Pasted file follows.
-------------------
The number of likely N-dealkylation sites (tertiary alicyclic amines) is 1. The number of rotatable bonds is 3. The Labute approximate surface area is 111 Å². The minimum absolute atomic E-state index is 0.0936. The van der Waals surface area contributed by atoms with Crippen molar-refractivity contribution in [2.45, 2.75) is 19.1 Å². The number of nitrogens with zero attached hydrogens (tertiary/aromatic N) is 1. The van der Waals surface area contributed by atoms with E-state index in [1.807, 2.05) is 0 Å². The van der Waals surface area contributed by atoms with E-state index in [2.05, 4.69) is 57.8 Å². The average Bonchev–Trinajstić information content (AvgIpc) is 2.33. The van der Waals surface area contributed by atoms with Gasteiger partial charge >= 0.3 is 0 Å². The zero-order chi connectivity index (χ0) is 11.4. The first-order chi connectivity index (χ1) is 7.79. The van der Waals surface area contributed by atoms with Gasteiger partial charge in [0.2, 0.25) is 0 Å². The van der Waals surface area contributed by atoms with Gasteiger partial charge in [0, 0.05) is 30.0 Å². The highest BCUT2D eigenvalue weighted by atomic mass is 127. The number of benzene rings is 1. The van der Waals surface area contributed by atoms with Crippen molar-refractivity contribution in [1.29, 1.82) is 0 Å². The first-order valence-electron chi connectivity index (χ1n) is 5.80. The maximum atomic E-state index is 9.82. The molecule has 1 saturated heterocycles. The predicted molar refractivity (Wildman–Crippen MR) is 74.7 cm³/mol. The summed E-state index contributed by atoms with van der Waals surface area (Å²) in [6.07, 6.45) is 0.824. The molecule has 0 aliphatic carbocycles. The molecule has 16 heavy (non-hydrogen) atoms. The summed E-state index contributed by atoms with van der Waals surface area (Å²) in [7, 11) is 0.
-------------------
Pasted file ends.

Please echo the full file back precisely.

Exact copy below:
The number of likely N-dealkylation sites (tertiary alicyclic amines) is 1. The number of rotatable bonds is 3. The Labute approximate surface area is 111 Å². The minimum absolute atomic E-state index is 0.0936. The van der Waals surface area contributed by atoms with Crippen molar-refractivity contribution in [2.45, 2.75) is 19.1 Å². The number of nitrogens with zero attached hydrogens (tertiary/aromatic N) is 1. The van der Waals surface area contributed by atoms with E-state index in [1.807, 2.05) is 0 Å². The van der Waals surface area contributed by atoms with E-state index in [2.05, 4.69) is 57.8 Å². The average Bonchev–Trinajstić information content (AvgIpc) is 2.33. The van der Waals surface area contributed by atoms with Gasteiger partial charge >= 0.3 is 0 Å². The zero-order chi connectivity index (χ0) is 11.4. The first-order chi connectivity index (χ1) is 7.79. The van der Waals surface area contributed by atoms with Gasteiger partial charge in [0.2, 0.25) is 0 Å². The van der Waals surface area contributed by atoms with Gasteiger partial charge in [0, 0.05) is 30.0 Å². The highest BCUT2D eigenvalue weighted by atomic mass is 127. The number of benzene rings is 1. The van der Waals surface area contributed by atoms with Crippen molar-refractivity contribution in [1.29, 1.82) is 0 Å². The first-order valence-electron chi connectivity index (χ1n) is 5.80. The maximum atomic E-state index is 9.82. The molecule has 1 saturated heterocycles. The predicted molar refractivity (Wildman–Crippen MR) is 74.7 cm³/mol. The summed E-state index contributed by atoms with van der Waals surface area (Å²) in [6.07, 6.45) is 0.824. The molecule has 0 aliphatic carbocycles. The molecule has 16 heavy (non-hydrogen) atoms. The summed E-state index contributed by atoms with van der Waals surface area (Å²) in [7, 11) is 0.